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By Kelly Watson and Jodi Detjen

Myths are stories we believe are true but are in fact not. In our research, and work with companies and women, we’ve consistently found that women are being held back because of myths. These assumptions keep women from advancing in their careers and in the leadership pipeline. We want to shift that. From their capabilities to their ambitions, check out the common assumptions that women face in the workplace and ways to reframe them.

Myth #1: Women Quit Because They Can’t Manage Work and Family

Have you heard, “She quit because she wants to spend more time with her family. No wonder we can’t get more women in management.”? Nope, untrue. The reality is that women quit because they aren’t being paid sufficiently. They leave to find better opportunities.

Reframe: Women Quit For Many Reasons Including Poor Wages And Better Opportunities

Organizations can look at the real reasons why women leave and share this information. By identifying the root cause, managers can fix and improve the organization.

Women can reframe too. Instead of relying on a reason that avoids pointing fingers, women can say, “If I give the real reason why I’m leaving, I will help shift the assumption for other women.”

Myth #2: Women Are Natural Networkers

We hear this a lot: If you set women up with a network, networking will happen. Because women are social beings, right? They form book clubs and go to one another’s trunk shows. All of this camaraderie and friendship nurturing must make women good networkers.

The reality is that often women join networking groups and plateau. They attend meetings. They make friends. They offer assistance to other members of the group without ever asking for any help in return. They often fail to help each other out from a business or career perspective. Putting women together in the same room or online group does not guarantee any networking will happen at all.

Reframe: Women Are Fantastic Networkers… With A Little Guidance

Networking is about conscious, quid-pro-quo collaboration. It is not friendship, it is business. It’s listening, follow-up, sharing of goals, and mutual assistance to attain those goals. Once women learn the give and take of leveraging a network, they can be unstoppable.

Myth #3:  She Doesn’t Want The Promotion; She’s Not Ambitious

Have you heard that women just aren’t ambitious? Men ask for a promotion all the time but women? Hardly ever. Recent research suggests that women are equally ambitious as men. but often get frustrated and blocked by existing corporate structures.

This percentage drops steeply after two years and even more when they start a family. Many women believe they “shouldn’t” make career important because family is “most important.” There’s no time for promotions anyway.

Reframe: Why Is Overt Ambition The Primary Criteria For Promotion?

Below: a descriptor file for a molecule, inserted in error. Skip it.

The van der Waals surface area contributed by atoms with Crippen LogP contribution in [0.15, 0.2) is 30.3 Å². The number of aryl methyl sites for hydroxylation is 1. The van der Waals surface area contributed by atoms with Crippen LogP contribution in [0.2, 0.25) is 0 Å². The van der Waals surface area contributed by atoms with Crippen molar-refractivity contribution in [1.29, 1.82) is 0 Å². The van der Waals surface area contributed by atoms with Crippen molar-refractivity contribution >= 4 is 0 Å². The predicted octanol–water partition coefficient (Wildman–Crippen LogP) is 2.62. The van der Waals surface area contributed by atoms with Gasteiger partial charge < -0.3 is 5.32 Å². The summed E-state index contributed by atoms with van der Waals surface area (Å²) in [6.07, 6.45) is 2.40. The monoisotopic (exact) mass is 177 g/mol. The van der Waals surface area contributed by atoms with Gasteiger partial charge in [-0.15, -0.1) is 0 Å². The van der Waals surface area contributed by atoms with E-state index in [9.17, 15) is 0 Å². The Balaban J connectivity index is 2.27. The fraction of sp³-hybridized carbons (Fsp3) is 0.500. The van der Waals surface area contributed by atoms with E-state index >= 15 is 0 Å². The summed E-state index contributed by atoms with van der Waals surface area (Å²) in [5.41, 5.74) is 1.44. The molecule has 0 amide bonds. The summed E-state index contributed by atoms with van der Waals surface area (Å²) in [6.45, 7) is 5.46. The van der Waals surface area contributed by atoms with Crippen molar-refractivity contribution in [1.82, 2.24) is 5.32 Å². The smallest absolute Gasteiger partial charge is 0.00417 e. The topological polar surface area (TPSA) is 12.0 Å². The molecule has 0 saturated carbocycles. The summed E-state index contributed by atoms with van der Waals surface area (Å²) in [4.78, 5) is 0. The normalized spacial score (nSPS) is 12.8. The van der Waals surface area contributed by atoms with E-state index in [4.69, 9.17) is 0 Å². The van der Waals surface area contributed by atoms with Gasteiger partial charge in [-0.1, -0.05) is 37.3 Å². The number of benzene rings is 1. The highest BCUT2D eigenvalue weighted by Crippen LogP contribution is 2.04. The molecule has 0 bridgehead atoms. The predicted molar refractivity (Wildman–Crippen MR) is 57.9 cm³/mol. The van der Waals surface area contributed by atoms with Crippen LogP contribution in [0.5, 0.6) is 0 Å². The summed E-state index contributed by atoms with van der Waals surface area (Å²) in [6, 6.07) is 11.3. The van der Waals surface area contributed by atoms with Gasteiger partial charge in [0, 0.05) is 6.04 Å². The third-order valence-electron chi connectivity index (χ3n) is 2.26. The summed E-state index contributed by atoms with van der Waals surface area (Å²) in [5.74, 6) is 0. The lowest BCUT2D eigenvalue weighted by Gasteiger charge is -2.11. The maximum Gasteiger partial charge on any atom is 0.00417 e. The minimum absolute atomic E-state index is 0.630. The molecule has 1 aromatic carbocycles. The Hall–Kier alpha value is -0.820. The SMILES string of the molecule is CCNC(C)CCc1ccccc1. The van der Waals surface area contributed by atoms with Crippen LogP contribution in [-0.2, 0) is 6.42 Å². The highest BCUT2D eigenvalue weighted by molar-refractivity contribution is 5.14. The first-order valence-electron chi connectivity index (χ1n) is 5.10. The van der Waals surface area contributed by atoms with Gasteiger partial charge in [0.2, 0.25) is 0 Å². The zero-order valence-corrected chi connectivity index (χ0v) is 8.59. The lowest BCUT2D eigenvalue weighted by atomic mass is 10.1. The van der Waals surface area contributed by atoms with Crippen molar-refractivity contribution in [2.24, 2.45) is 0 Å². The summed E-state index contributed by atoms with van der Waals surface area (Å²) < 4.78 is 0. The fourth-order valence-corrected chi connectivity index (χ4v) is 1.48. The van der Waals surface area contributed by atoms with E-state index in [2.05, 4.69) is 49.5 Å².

When we rely solely on people asking or who-knows-who to determine the best candidate, then yes, women will continue to look as if they don’t want the position.

But if we make the process more transparent and focused on the skills we want, we will open up possibilities to get the best candidate – not the most well connected or overtly ambitious person.

Women can reframe too and recognize that career and family are compatible. Our research suggests women do want both. Once women reframe their mindset, they can then figure out when, not if, a promotion is something they can handle.

Myth #4: The Best Negotiator Deserves The Raise

Women are regularly counseled to negotiate more. Our research suggests that women assume that they “shouldn’t”.

Why are raises distributed based on someone’s ability to negotiate? No one has found a link between ability to negotiate and ability in a job. Yet, organizations regularly pay more based precisely on that skill.

Reframe: We Pay Based On Outcomes Not Someone’s Ability To Negotiate

Companies should question the costs and benefits this perspective brings to their organization. They can approach it as: “Here are the expectations for the job and here’s what we are willing to pay.” In these cases, negotiation is not allowed.

Myth #5: Recruiting From The Best Schools Will Promote Diversity In Organizations

There are plenty of top-notch colleges and business schools that attract talented and diverse students. Companies have historically relied quite heavily on that talent pool. It is easy to believe that if graduates are recruited from these schools, organizations will develop into an equally diverse place to work.

The reality is that graduates from top schools – no matter their backgrounds – are only one type of worker. Sure, they are highly educated. But to create a winning team, you need a variety of players with an assortment of abilities.

Reframe: Recruiting from Diverse Experiences Will Promote Diversity In Organizations

A truly diverse workplace brings together people with different backgrounds to produce high-functioning, creative teams. The best business schools often miss out on some of the most experienced workers. These include military veterans, mothers (and fathers) returning after childcare sabbaticals, and motivated employees from smaller companies or other industries.

Do you want more women in your leadership pipeline? Do you want to leverage your full talent potential? There’s no doubt that assumptions about women impact their opportunities and hurt organizations. By reframing myths, we can together make strides toward gender parity.

If you’re looking to solve the issue of gender bias in the workplace, check out our women in leadership training. This training helps women build foundational leadership skills for long-term success.  Contact Us to learn more.

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